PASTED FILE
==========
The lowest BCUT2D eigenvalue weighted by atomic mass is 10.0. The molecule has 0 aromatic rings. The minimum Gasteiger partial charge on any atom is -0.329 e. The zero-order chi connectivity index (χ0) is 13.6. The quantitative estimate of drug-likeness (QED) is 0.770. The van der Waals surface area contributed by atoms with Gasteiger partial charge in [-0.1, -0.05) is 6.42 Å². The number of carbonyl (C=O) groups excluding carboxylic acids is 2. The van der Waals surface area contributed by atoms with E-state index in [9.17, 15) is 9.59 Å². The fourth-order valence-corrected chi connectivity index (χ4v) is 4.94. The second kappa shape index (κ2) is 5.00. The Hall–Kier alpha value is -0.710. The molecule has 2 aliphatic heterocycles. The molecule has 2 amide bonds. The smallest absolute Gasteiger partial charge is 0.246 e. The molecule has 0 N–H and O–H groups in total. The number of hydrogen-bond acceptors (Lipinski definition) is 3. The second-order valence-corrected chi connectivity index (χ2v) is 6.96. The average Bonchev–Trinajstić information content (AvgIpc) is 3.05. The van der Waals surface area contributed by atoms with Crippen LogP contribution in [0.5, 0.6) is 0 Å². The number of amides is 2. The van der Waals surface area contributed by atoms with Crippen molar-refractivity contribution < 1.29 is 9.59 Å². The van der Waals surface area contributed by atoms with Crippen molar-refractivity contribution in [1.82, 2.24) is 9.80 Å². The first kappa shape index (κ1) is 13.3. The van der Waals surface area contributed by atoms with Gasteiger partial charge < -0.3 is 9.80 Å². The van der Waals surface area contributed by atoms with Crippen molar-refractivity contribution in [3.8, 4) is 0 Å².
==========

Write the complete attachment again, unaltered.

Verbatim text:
The lowest BCUT2D eigenvalue weighted by atomic mass is 10.0. The molecule has 0 aromatic rings. The minimum Gasteiger partial charge on any atom is -0.329 e. The zero-order chi connectivity index (χ0) is 13.6. The quantitative estimate of drug-likeness (QED) is 0.770. The van der Waals surface area contributed by atoms with Gasteiger partial charge in [-0.1, -0.05) is 6.42 Å². The number of carbonyl (C=O) groups excluding carboxylic acids is 2. The van der Waals surface area contributed by atoms with E-state index in [9.17, 15) is 9.59 Å². The fourth-order valence-corrected chi connectivity index (χ4v) is 4.94. The second kappa shape index (κ2) is 5.00. The Hall–Kier alpha value is -0.710. The molecule has 2 aliphatic heterocycles. The molecule has 2 amide bonds. The smallest absolute Gasteiger partial charge is 0.246 e. The molecule has 0 N–H and O–H groups in total. The number of hydrogen-bond acceptors (Lipinski definition) is 3. The second-order valence-corrected chi connectivity index (χ2v) is 6.96. The average Bonchev–Trinajstić information content (AvgIpc) is 3.05. The van der Waals surface area contributed by atoms with Crippen LogP contribution in [0.5, 0.6) is 0 Å². The number of amides is 2. The van der Waals surface area contributed by atoms with Crippen molar-refractivity contribution < 1.29 is 9.59 Å². The van der Waals surface area contributed by atoms with Crippen molar-refractivity contribution in [1.82, 2.24) is 9.80 Å². The first kappa shape index (κ1) is 13.3. The van der Waals surface area contributed by atoms with Gasteiger partial charge < -0.3 is 9.80 Å². The van der Waals surface area contributed by atoms with Crippen molar-refractivity contribution in [3.8, 4) is 0 Å².